But my mentors smashed it with their answers when they generally said that they do their best in helping the younger generation with our love of dance. I personally felt the change in me in terms of my dancing abilities when I was a child to when I was done with my first Manoeuvres workshop then when I finished my recent summer workshop. They were not just teachers, they were wise confidants. They didn’t seem to look like instructors, more like experienced friends who encourage and train their younger companions to be the best that they could be. And, I’m probably almost there because when I met up with Sir Errold, my very first Manoeuvres coach, I asked him what was it like for him to teach me back then and then watch me dance years after. He said to me, “Honestly, I’m very proud of who you are now. I remembered the time when I asked you to move from the kids class to the teens class because I believed that you can handle the more advance stuff. It was a risk, but I had a gut feeling that it would work out in the end. When I saw you again in 2010, I had high hopes for you when I saw you dance in my class once more. That’s why I pushed you a bit more by giving you solo parts in the routine. This year, you completely blew me away because you actually proved me right. The risk I took years ago did work out in the end. I loved every second of you dancing on the recital stage, whether it was during practice hours or the performance itself. You grew and matured in ways that I had dreamed for you. Thank you for achieving that for me. Not going to lie, but you’re one of my favourite students ever.” Likewise, I’m not going to lie that his answer made me tear up a bit. And I did notice that he had a proud smile on his face as he talked to me. This is what I can say as the perfect example on how much Manoeuvres love to dance; they can share the same drive and enthusiasm to other people, young or old. But where, when, how and why they have this passion in learning and teaching the art of dance? Well, it’s a long story, since they’ve come a long way, but I bet you that it’s an interesting one.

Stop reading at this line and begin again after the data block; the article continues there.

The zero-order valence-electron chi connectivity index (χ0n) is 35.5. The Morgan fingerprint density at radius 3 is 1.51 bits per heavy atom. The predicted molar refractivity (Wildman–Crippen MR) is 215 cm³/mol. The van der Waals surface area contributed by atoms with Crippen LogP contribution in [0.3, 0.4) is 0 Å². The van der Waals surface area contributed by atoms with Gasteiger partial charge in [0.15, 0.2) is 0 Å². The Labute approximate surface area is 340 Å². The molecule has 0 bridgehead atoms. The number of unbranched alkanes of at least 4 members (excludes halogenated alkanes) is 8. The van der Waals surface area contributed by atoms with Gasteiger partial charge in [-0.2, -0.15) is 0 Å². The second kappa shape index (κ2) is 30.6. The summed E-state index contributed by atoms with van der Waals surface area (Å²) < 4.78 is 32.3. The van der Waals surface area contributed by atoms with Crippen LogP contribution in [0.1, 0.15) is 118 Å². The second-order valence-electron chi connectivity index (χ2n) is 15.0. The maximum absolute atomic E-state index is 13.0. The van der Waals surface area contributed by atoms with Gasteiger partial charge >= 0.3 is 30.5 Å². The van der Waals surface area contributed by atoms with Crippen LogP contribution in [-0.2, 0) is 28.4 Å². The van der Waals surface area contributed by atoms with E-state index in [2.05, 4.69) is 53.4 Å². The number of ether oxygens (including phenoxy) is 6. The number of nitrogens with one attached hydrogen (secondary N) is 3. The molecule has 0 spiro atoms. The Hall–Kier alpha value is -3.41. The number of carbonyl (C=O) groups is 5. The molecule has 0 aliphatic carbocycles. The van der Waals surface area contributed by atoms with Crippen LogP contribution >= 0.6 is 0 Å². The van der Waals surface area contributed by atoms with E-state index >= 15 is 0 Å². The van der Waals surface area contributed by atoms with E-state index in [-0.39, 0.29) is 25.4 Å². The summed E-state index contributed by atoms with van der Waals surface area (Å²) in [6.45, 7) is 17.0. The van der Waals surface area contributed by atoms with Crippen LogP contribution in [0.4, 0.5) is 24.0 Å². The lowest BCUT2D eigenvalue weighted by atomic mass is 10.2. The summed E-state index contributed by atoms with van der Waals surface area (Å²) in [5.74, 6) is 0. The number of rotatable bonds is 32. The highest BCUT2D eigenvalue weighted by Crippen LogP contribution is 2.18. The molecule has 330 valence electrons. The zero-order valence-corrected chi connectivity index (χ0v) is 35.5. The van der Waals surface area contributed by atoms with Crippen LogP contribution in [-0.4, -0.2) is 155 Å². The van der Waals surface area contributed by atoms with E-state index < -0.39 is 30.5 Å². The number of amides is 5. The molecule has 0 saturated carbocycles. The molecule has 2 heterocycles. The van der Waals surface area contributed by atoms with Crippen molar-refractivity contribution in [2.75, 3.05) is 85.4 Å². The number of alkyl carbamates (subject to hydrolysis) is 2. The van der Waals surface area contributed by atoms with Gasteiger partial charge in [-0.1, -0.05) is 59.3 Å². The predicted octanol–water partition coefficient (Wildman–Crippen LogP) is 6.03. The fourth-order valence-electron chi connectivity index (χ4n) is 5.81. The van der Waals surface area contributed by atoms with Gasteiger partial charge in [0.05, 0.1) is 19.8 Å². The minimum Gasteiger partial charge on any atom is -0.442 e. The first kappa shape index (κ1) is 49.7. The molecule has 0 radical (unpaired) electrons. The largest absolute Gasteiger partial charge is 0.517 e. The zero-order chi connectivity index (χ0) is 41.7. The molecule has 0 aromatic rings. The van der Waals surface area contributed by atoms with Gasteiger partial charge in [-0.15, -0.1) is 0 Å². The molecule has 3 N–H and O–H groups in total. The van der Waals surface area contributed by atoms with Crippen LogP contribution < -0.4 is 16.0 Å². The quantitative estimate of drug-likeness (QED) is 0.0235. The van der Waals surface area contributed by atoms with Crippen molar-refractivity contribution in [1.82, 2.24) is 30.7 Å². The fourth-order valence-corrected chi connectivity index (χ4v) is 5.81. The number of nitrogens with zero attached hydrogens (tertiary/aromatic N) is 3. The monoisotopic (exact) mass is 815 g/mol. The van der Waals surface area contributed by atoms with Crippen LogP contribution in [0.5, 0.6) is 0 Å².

Manoeuvres was established back in September 1, 1985 under the name Wea Dynamics. The following year, they changed it to OctoManoeuvres. In 1987, the group went into a world of shock when the Gary Valenciano asked them to work with him in his solo concert “Pure Energy at the Folk Arts”. Because of this, they were signed under Genesis—headed by Gary’s wife, Angeli—with their new and final name Manoeuvres. From the formation of the group to their current state, they have achieved many great things. The group’s rise to fame continued when they held their first dance concert on their fifth anniversary in 1990, which caused them to be cited by the Guillermo Mendoza Memorial Scholarship Foundation (GMMSF) as the “Most Popular Dance Group” in 1991. All throughout the 1990’s, Manoeuvres has participated in many successful solo dance concerts across the country. Because of the quick recognition, the diverse dance group was asked to endorse numerous well-known products and services such as Magnolia Sorbetes, Royal Tru-Orange, Coke, and Company B. From being featured in adverts, they were also guests in local shows such as Sunday Variety Show, S.O.P., Eat Bulaga, and Masayang Tanghali Bayan. But they didn’t just dance for the sake of fame and income—though at the rate of their success, it wasn’t necessarily a bad thing—they wanted to dance for a good cause, as well. They did a mall tour called “Dance Away From Drugs” which, from the name itself, highlighted the fight against drug addiction. This lasted for two whole months and a lot of people came and supported this endeavour. It goes to show that to them, dance is more than just going on stage, perform, get their pay check afterwards then leave right away. It would always have a heartfelt purpose